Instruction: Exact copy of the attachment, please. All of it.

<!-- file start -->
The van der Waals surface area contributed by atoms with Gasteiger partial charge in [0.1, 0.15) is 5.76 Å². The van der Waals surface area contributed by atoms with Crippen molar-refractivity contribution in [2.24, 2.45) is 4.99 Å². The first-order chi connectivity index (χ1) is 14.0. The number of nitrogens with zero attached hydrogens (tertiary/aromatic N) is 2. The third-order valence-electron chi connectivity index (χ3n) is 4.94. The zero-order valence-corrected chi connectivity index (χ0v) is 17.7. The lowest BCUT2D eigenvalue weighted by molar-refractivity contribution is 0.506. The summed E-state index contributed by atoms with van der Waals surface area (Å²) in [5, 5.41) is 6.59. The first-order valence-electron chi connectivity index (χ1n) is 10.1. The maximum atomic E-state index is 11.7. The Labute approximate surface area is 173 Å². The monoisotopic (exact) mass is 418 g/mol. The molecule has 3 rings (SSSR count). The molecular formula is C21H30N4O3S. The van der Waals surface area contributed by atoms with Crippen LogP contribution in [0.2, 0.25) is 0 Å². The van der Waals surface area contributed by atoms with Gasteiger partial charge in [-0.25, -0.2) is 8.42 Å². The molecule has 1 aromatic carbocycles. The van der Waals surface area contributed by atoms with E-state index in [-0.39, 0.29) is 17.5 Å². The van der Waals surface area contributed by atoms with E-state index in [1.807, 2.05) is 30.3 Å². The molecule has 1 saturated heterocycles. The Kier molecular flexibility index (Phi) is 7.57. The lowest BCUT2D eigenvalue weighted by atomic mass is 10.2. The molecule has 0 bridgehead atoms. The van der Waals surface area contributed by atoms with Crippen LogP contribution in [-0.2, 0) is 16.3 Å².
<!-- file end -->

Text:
The van der Waals surface area contributed by atoms with Gasteiger partial charge in [0.1, 0.15) is 5.76 Å². The van der Waals surface area contributed by atoms with Crippen molar-refractivity contribution in [2.24, 2.45) is 4.99 Å². The first-order chi connectivity index (χ1) is 14.0. The number of nitrogens with zero attached hydrogens (tertiary/aromatic N) is 2. The third-order valence-electron chi connectivity index (χ3n) is 4.94. The zero-order valence-corrected chi connectivity index (χ0v) is 17.7. The lowest BCUT2D eigenvalue weighted by molar-refractivity contribution is 0.506. The summed E-state index contributed by atoms with van der Waals surface area (Å²) in [5, 5.41) is 6.59. The first-order valence-electron chi connectivity index (χ1n) is 10.1. The maximum atomic E-state index is 11.7. The Labute approximate surface area is 173 Å². The monoisotopic (exact) mass is 418 g/mol. The molecule has 3 rings (SSSR count). The molecular formula is C21H30N4O3S. The van der Waals surface area contributed by atoms with Crippen LogP contribution in [0.2, 0.25) is 0 Å². The van der Waals surface area contributed by atoms with Gasteiger partial charge in [-0.25, -0.2) is 8.42 Å². The molecule has 1 aromatic carbocycles. The van der Waals surface area contributed by atoms with E-state index in [-0.39, 0.29) is 17.5 Å². The van der Waals surface area contributed by atoms with E-state index in [1.807, 2.05) is 30.3 Å². The molecule has 1 saturated heterocycles. The Kier molecular flexibility index (Phi) is 7.57. The lowest BCUT2D eigenvalue weighted by atomic mass is 10.2. The molecule has 0 bridgehead atoms. The van der Waals surface area contributed by atoms with Crippen LogP contribution in [-0.2, 0) is 16.3 Å².